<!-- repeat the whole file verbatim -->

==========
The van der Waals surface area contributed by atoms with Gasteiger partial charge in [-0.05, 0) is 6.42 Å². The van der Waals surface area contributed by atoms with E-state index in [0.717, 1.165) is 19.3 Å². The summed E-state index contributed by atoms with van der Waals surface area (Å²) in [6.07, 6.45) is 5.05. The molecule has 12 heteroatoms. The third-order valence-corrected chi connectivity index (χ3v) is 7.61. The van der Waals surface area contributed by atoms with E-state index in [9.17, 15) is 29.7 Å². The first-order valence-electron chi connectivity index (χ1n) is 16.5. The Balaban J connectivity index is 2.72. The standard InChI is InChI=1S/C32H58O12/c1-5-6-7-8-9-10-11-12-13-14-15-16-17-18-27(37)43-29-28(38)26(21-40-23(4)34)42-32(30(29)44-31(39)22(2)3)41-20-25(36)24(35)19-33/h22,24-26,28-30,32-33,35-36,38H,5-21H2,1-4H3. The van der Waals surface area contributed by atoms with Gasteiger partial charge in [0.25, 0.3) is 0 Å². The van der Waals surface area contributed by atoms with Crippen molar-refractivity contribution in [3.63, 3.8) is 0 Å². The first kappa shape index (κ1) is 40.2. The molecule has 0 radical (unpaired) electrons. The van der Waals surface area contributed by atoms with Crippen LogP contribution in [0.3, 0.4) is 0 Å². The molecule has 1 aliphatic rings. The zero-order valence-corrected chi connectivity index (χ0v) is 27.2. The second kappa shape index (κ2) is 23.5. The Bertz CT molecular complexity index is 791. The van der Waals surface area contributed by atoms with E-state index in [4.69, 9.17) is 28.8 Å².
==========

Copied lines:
The van der Waals surface area contributed by atoms with Gasteiger partial charge in [-0.05, 0) is 6.42 Å². The van der Waals surface area contributed by atoms with E-state index in [0.717, 1.165) is 19.3 Å². The summed E-state index contributed by atoms with van der Waals surface area (Å²) in [6.07, 6.45) is 5.05. The molecule has 12 heteroatoms. The third-order valence-corrected chi connectivity index (χ3v) is 7.61. The van der Waals surface area contributed by atoms with E-state index in [9.17, 15) is 29.7 Å². The first-order valence-electron chi connectivity index (χ1n) is 16.5. The Balaban J connectivity index is 2.72. The standard InChI is InChI=1S/C32H58O12/c1-5-6-7-8-9-10-11-12-13-14-15-16-17-18-27(37)43-29-28(38)26(21-40-23(4)34)42-32(30(29)44-31(39)22(2)3)41-20-25(36)24(35)19-33/h22,24-26,28-30,32-33,35-36,38H,5-21H2,1-4H3. The van der Waals surface area contributed by atoms with Gasteiger partial charge in [0.25, 0.3) is 0 Å². The van der Waals surface area contributed by atoms with Crippen molar-refractivity contribution in [3.63, 3.8) is 0 Å². The first kappa shape index (κ1) is 40.2. The molecule has 0 radical (unpaired) electrons. The van der Waals surface area contributed by atoms with Crippen LogP contribution in [0.3, 0.4) is 0 Å². The molecule has 1 aliphatic rings. The zero-order valence-corrected chi connectivity index (χ0v) is 27.2. The second kappa shape index (κ2) is 23.5. The Bertz CT molecular complexity index is 791. The van der Waals surface area contributed by atoms with E-state index in [4.69, 9.17) is 28.8 Å².